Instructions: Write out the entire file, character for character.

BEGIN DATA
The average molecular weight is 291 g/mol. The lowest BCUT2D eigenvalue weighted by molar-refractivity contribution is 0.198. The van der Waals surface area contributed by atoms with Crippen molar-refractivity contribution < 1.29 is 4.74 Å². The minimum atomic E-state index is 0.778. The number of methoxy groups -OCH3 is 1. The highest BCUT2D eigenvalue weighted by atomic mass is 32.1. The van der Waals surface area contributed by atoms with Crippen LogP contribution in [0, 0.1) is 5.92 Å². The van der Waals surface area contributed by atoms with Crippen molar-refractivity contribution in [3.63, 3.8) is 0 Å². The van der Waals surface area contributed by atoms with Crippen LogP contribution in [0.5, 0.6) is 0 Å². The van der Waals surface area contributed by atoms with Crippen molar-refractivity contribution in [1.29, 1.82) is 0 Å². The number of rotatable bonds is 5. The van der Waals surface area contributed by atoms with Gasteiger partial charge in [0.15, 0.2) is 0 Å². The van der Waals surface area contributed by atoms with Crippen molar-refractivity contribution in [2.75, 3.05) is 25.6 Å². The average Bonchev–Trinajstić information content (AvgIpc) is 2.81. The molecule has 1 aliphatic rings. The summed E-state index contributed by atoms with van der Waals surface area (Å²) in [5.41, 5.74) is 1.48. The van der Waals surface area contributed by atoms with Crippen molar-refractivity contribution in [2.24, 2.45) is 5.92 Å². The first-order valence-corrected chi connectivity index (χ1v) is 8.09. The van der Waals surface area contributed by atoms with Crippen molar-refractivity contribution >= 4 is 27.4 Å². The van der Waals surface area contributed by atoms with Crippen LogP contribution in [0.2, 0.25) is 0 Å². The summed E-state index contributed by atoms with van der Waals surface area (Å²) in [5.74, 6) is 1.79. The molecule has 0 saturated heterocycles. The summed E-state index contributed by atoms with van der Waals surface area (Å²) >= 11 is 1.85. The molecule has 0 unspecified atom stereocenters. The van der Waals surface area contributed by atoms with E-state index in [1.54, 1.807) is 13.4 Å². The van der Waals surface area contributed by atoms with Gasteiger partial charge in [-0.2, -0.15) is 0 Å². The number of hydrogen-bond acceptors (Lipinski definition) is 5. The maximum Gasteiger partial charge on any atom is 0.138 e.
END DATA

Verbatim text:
The average molecular weight is 291 g/mol. The lowest BCUT2D eigenvalue weighted by molar-refractivity contribution is 0.198. The van der Waals surface area contributed by atoms with Crippen molar-refractivity contribution < 1.29 is 4.74 Å². The minimum atomic E-state index is 0.778. The number of methoxy groups -OCH3 is 1. The highest BCUT2D eigenvalue weighted by atomic mass is 32.1. The van der Waals surface area contributed by atoms with Crippen LogP contribution in [0, 0.1) is 5.92 Å². The van der Waals surface area contributed by atoms with Crippen molar-refractivity contribution in [3.63, 3.8) is 0 Å². The van der Waals surface area contributed by atoms with Crippen LogP contribution in [0.5, 0.6) is 0 Å². The van der Waals surface area contributed by atoms with Crippen molar-refractivity contribution in [1.29, 1.82) is 0 Å². The number of rotatable bonds is 5. The van der Waals surface area contributed by atoms with Gasteiger partial charge in [0.15, 0.2) is 0 Å². The van der Waals surface area contributed by atoms with Crippen molar-refractivity contribution in [2.75, 3.05) is 25.6 Å². The average Bonchev–Trinajstić information content (AvgIpc) is 2.81. The molecule has 1 aliphatic rings. The summed E-state index contributed by atoms with van der Waals surface area (Å²) in [5.41, 5.74) is 1.48. The van der Waals surface area contributed by atoms with Crippen molar-refractivity contribution in [2.24, 2.45) is 5.92 Å². The first-order valence-corrected chi connectivity index (χ1v) is 8.09. The van der Waals surface area contributed by atoms with Crippen molar-refractivity contribution >= 4 is 27.4 Å². The van der Waals surface area contributed by atoms with Crippen LogP contribution in [0.2, 0.25) is 0 Å². The summed E-state index contributed by atoms with van der Waals surface area (Å²) in [5.74, 6) is 1.79. The molecule has 0 saturated heterocycles. The summed E-state index contributed by atoms with van der Waals surface area (Å²) >= 11 is 1.85. The molecule has 0 unspecified atom stereocenters. The van der Waals surface area contributed by atoms with E-state index in [1.54, 1.807) is 13.4 Å². The van der Waals surface area contributed by atoms with Gasteiger partial charge in [-0.2, -0.15) is 0 Å². The number of hydrogen-bond acceptors (Lipinski definition) is 5. The maximum Gasteiger partial charge on any atom is 0.138 e.